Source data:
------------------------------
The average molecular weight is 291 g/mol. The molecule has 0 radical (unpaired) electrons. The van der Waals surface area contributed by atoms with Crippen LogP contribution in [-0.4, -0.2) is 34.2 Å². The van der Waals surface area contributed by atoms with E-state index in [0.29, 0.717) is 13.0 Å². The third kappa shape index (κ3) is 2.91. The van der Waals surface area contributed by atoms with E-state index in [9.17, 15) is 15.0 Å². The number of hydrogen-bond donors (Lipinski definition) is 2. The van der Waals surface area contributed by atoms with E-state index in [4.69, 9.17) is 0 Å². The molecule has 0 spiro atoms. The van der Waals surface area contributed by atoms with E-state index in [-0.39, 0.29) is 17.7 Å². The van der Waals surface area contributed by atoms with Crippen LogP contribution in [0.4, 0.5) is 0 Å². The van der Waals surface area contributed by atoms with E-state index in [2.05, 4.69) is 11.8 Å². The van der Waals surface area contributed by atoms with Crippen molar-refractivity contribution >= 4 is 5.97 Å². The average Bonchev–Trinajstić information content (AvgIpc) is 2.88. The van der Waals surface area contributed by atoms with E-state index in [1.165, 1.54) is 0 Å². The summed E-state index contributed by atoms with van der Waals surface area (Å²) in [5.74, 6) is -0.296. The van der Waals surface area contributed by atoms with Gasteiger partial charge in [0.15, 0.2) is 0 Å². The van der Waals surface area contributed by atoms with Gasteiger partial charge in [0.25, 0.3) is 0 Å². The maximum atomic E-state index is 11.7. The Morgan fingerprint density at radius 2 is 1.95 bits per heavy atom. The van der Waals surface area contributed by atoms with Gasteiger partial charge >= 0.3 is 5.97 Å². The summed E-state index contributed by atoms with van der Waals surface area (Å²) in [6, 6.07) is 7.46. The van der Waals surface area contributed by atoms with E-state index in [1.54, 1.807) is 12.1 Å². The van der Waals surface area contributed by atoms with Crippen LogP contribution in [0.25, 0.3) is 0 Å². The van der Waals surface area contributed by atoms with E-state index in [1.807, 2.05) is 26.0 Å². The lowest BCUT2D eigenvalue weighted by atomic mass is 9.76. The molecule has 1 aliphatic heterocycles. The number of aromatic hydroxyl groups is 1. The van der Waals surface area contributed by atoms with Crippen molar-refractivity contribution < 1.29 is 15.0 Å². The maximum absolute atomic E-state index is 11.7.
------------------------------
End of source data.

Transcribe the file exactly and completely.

The average molecular weight is 291 g/mol. The molecule has 0 radical (unpaired) electrons. The van der Waals surface area contributed by atoms with Crippen LogP contribution in [-0.4, -0.2) is 34.2 Å². The van der Waals surface area contributed by atoms with E-state index in [0.29, 0.717) is 13.0 Å². The third kappa shape index (κ3) is 2.91. The van der Waals surface area contributed by atoms with E-state index in [9.17, 15) is 15.0 Å². The number of hydrogen-bond donors (Lipinski definition) is 2. The van der Waals surface area contributed by atoms with E-state index in [4.69, 9.17) is 0 Å². The molecule has 0 spiro atoms. The van der Waals surface area contributed by atoms with E-state index in [-0.39, 0.29) is 17.7 Å². The van der Waals surface area contributed by atoms with Crippen LogP contribution in [0.4, 0.5) is 0 Å². The van der Waals surface area contributed by atoms with E-state index in [2.05, 4.69) is 11.8 Å². The van der Waals surface area contributed by atoms with Crippen molar-refractivity contribution >= 4 is 5.97 Å². The average Bonchev–Trinajstić information content (AvgIpc) is 2.88. The van der Waals surface area contributed by atoms with E-state index in [1.165, 1.54) is 0 Å². The summed E-state index contributed by atoms with van der Waals surface area (Å²) in [5.74, 6) is -0.296. The van der Waals surface area contributed by atoms with Gasteiger partial charge in [0.15, 0.2) is 0 Å². The van der Waals surface area contributed by atoms with Gasteiger partial charge in [0.25, 0.3) is 0 Å². The maximum atomic E-state index is 11.7. The Morgan fingerprint density at radius 2 is 1.95 bits per heavy atom. The van der Waals surface area contributed by atoms with Gasteiger partial charge >= 0.3 is 5.97 Å². The summed E-state index contributed by atoms with van der Waals surface area (Å²) in [6, 6.07) is 7.46. The van der Waals surface area contributed by atoms with E-state index in [1.54, 1.807) is 12.1 Å². The van der Waals surface area contributed by atoms with Crippen LogP contribution in [0.25, 0.3) is 0 Å². The van der Waals surface area contributed by atoms with E-state index in [1.807, 2.05) is 26.0 Å². The lowest BCUT2D eigenvalue weighted by atomic mass is 9.76. The molecule has 1 aliphatic heterocycles. The number of aromatic hydroxyl groups is 1. The van der Waals surface area contributed by atoms with Crippen molar-refractivity contribution < 1.29 is 15.0 Å². The maximum absolute atomic E-state index is 11.7.